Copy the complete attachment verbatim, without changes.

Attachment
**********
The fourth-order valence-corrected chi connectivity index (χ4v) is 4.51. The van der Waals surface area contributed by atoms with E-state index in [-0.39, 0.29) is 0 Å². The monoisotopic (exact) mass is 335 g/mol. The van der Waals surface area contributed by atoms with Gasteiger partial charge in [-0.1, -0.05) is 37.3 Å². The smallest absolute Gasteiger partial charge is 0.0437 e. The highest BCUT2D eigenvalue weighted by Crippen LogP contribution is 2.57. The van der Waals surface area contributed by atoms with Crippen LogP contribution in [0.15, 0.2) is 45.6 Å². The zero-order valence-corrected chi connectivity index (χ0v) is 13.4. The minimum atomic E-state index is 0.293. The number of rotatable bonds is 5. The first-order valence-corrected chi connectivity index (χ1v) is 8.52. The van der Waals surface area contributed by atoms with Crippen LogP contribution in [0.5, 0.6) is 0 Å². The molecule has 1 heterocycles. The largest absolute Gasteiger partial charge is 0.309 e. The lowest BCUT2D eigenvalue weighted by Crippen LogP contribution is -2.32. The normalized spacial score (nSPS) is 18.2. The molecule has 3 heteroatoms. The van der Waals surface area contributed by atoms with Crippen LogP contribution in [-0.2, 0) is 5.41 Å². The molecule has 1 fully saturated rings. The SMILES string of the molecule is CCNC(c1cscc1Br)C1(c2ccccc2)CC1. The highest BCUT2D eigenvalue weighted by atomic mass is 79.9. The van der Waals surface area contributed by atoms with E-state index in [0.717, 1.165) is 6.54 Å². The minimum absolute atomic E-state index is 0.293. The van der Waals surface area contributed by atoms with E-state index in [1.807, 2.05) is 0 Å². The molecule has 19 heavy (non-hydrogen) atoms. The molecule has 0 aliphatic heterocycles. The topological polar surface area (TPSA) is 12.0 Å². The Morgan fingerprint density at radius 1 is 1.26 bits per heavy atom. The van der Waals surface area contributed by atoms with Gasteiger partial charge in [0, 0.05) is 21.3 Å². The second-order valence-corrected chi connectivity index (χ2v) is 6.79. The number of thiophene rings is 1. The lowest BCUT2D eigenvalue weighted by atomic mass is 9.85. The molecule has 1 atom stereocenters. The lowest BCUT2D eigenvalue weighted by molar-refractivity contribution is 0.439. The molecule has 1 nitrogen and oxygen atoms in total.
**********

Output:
The fourth-order valence-corrected chi connectivity index (χ4v) is 4.51. The van der Waals surface area contributed by atoms with E-state index in [-0.39, 0.29) is 0 Å². The monoisotopic (exact) mass is 335 g/mol. The van der Waals surface area contributed by atoms with Gasteiger partial charge in [-0.1, -0.05) is 37.3 Å². The smallest absolute Gasteiger partial charge is 0.0437 e. The highest BCUT2D eigenvalue weighted by Crippen LogP contribution is 2.57. The van der Waals surface area contributed by atoms with Crippen LogP contribution in [0.15, 0.2) is 45.6 Å². The zero-order valence-corrected chi connectivity index (χ0v) is 13.4. The minimum atomic E-state index is 0.293. The number of rotatable bonds is 5. The first-order valence-corrected chi connectivity index (χ1v) is 8.52. The van der Waals surface area contributed by atoms with Crippen LogP contribution in [0.5, 0.6) is 0 Å². The molecule has 1 heterocycles. The largest absolute Gasteiger partial charge is 0.309 e. The lowest BCUT2D eigenvalue weighted by Crippen LogP contribution is -2.32. The normalized spacial score (nSPS) is 18.2. The molecule has 3 heteroatoms. The van der Waals surface area contributed by atoms with Crippen LogP contribution in [-0.2, 0) is 5.41 Å². The molecule has 1 fully saturated rings. The SMILES string of the molecule is CCNC(c1cscc1Br)C1(c2ccccc2)CC1. The highest BCUT2D eigenvalue weighted by atomic mass is 79.9. The van der Waals surface area contributed by atoms with E-state index in [0.717, 1.165) is 6.54 Å². The minimum absolute atomic E-state index is 0.293. The van der Waals surface area contributed by atoms with E-state index in [1.807, 2.05) is 0 Å². The molecule has 19 heavy (non-hydrogen) atoms. The molecule has 0 aliphatic heterocycles. The topological polar surface area (TPSA) is 12.0 Å². The Morgan fingerprint density at radius 1 is 1.26 bits per heavy atom. The van der Waals surface area contributed by atoms with Gasteiger partial charge in [0, 0.05) is 21.3 Å². The second-order valence-corrected chi connectivity index (χ2v) is 6.79. The number of thiophene rings is 1. The lowest BCUT2D eigenvalue weighted by atomic mass is 9.85. The molecule has 1 atom stereocenters. The lowest BCUT2D eigenvalue weighted by molar-refractivity contribution is 0.439. The molecule has 1 nitrogen and oxygen atoms in total.